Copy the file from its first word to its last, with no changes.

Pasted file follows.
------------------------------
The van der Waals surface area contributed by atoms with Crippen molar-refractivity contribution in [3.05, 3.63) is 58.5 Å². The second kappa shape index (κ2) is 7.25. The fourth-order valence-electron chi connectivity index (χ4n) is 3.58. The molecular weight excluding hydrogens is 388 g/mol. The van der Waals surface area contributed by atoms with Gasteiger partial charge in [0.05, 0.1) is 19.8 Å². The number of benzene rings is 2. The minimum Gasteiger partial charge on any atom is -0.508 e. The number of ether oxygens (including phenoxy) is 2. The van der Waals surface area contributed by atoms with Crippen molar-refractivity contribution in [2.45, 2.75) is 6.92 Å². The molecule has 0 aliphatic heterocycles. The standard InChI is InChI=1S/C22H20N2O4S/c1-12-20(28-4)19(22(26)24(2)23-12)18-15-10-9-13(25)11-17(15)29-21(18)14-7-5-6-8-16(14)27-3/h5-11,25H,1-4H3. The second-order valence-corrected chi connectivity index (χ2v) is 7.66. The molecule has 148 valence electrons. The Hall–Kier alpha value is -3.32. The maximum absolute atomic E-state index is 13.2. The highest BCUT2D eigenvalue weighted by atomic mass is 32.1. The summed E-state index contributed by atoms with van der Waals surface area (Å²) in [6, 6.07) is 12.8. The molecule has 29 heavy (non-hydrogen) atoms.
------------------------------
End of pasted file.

The van der Waals surface area contributed by atoms with Crippen molar-refractivity contribution in [3.05, 3.63) is 58.5 Å². The second kappa shape index (κ2) is 7.25. The fourth-order valence-electron chi connectivity index (χ4n) is 3.58. The molecular weight excluding hydrogens is 388 g/mol. The van der Waals surface area contributed by atoms with Gasteiger partial charge in [0.05, 0.1) is 19.8 Å². The number of benzene rings is 2. The minimum Gasteiger partial charge on any atom is -0.508 e. The number of ether oxygens (including phenoxy) is 2. The van der Waals surface area contributed by atoms with Crippen molar-refractivity contribution in [2.45, 2.75) is 6.92 Å². The molecule has 0 aliphatic heterocycles. The standard InChI is InChI=1S/C22H20N2O4S/c1-12-20(28-4)19(22(26)24(2)23-12)18-15-10-9-13(25)11-17(15)29-21(18)14-7-5-6-8-16(14)27-3/h5-11,25H,1-4H3. The second-order valence-corrected chi connectivity index (χ2v) is 7.66. The molecule has 148 valence electrons. The Hall–Kier alpha value is -3.32. The maximum absolute atomic E-state index is 13.2. The highest BCUT2D eigenvalue weighted by atomic mass is 32.1. The summed E-state index contributed by atoms with van der Waals surface area (Å²) in [6, 6.07) is 12.8. The molecule has 29 heavy (non-hydrogen) atoms.